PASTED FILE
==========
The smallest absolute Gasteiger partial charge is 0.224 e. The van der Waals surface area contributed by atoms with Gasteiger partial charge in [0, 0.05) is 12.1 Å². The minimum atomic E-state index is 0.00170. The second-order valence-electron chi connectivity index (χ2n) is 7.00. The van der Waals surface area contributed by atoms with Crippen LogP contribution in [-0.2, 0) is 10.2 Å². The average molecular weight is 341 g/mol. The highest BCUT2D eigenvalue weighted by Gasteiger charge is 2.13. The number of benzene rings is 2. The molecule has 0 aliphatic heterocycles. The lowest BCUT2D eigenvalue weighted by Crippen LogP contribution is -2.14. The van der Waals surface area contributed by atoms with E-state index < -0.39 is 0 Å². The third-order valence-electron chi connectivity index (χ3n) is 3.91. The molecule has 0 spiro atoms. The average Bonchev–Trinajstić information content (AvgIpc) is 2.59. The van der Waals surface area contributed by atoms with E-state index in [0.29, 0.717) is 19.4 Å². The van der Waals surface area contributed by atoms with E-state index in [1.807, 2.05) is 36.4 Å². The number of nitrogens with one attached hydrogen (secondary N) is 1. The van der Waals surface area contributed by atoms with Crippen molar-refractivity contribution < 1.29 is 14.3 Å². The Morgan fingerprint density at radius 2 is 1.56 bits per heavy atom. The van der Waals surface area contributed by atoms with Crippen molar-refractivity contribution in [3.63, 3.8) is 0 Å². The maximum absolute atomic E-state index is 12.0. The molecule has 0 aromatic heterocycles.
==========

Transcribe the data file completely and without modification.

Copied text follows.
The smallest absolute Gasteiger partial charge is 0.224 e. The van der Waals surface area contributed by atoms with Gasteiger partial charge in [0, 0.05) is 12.1 Å². The minimum atomic E-state index is 0.00170. The second-order valence-electron chi connectivity index (χ2n) is 7.00. The van der Waals surface area contributed by atoms with Crippen LogP contribution in [-0.2, 0) is 10.2 Å². The average molecular weight is 341 g/mol. The highest BCUT2D eigenvalue weighted by Gasteiger charge is 2.13. The number of benzene rings is 2. The molecule has 0 aliphatic heterocycles. The lowest BCUT2D eigenvalue weighted by Crippen LogP contribution is -2.14. The van der Waals surface area contributed by atoms with E-state index < -0.39 is 0 Å². The third-order valence-electron chi connectivity index (χ3n) is 3.91. The molecule has 0 spiro atoms. The average Bonchev–Trinajstić information content (AvgIpc) is 2.59. The van der Waals surface area contributed by atoms with E-state index in [0.29, 0.717) is 19.4 Å². The van der Waals surface area contributed by atoms with E-state index in [1.807, 2.05) is 36.4 Å². The number of nitrogens with one attached hydrogen (secondary N) is 1. The van der Waals surface area contributed by atoms with Crippen molar-refractivity contribution < 1.29 is 14.3 Å². The Morgan fingerprint density at radius 2 is 1.56 bits per heavy atom. The van der Waals surface area contributed by atoms with Crippen molar-refractivity contribution in [3.63, 3.8) is 0 Å². The maximum absolute atomic E-state index is 12.0. The molecule has 0 aromatic heterocycles.